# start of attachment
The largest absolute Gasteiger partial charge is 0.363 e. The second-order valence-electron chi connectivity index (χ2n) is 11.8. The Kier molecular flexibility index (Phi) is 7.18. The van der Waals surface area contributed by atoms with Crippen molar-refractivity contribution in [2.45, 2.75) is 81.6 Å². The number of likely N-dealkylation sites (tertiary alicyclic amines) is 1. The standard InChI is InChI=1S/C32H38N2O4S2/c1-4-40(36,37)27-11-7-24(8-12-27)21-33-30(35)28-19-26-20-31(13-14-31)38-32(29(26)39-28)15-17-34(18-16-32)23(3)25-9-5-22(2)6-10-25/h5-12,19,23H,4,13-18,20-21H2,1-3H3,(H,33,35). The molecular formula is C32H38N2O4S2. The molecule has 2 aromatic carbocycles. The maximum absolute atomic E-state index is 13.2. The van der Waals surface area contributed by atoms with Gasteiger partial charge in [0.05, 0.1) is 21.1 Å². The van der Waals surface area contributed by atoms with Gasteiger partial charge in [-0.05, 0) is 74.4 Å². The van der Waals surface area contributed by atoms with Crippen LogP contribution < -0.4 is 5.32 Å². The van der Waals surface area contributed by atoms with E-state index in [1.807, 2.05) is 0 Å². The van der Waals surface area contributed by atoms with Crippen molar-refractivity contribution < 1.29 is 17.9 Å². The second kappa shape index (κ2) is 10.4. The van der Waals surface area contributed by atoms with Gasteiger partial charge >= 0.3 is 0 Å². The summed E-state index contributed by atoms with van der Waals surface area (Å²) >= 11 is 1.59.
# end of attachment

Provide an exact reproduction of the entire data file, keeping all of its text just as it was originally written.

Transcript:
The largest absolute Gasteiger partial charge is 0.363 e. The second-order valence-electron chi connectivity index (χ2n) is 11.8. The Kier molecular flexibility index (Phi) is 7.18. The van der Waals surface area contributed by atoms with Crippen molar-refractivity contribution in [2.45, 2.75) is 81.6 Å². The number of likely N-dealkylation sites (tertiary alicyclic amines) is 1. The standard InChI is InChI=1S/C32H38N2O4S2/c1-4-40(36,37)27-11-7-24(8-12-27)21-33-30(35)28-19-26-20-31(13-14-31)38-32(29(26)39-28)15-17-34(18-16-32)23(3)25-9-5-22(2)6-10-25/h5-12,19,23H,4,13-18,20-21H2,1-3H3,(H,33,35). The molecular formula is C32H38N2O4S2. The molecule has 2 aromatic carbocycles. The maximum absolute atomic E-state index is 13.2. The van der Waals surface area contributed by atoms with Gasteiger partial charge in [0.05, 0.1) is 21.1 Å². The van der Waals surface area contributed by atoms with Gasteiger partial charge in [-0.05, 0) is 74.4 Å². The van der Waals surface area contributed by atoms with Crippen LogP contribution < -0.4 is 5.32 Å². The van der Waals surface area contributed by atoms with E-state index in [1.807, 2.05) is 0 Å². The van der Waals surface area contributed by atoms with Crippen molar-refractivity contribution < 1.29 is 17.9 Å². The second kappa shape index (κ2) is 10.4. The van der Waals surface area contributed by atoms with Gasteiger partial charge >= 0.3 is 0 Å². The summed E-state index contributed by atoms with van der Waals surface area (Å²) >= 11 is 1.59.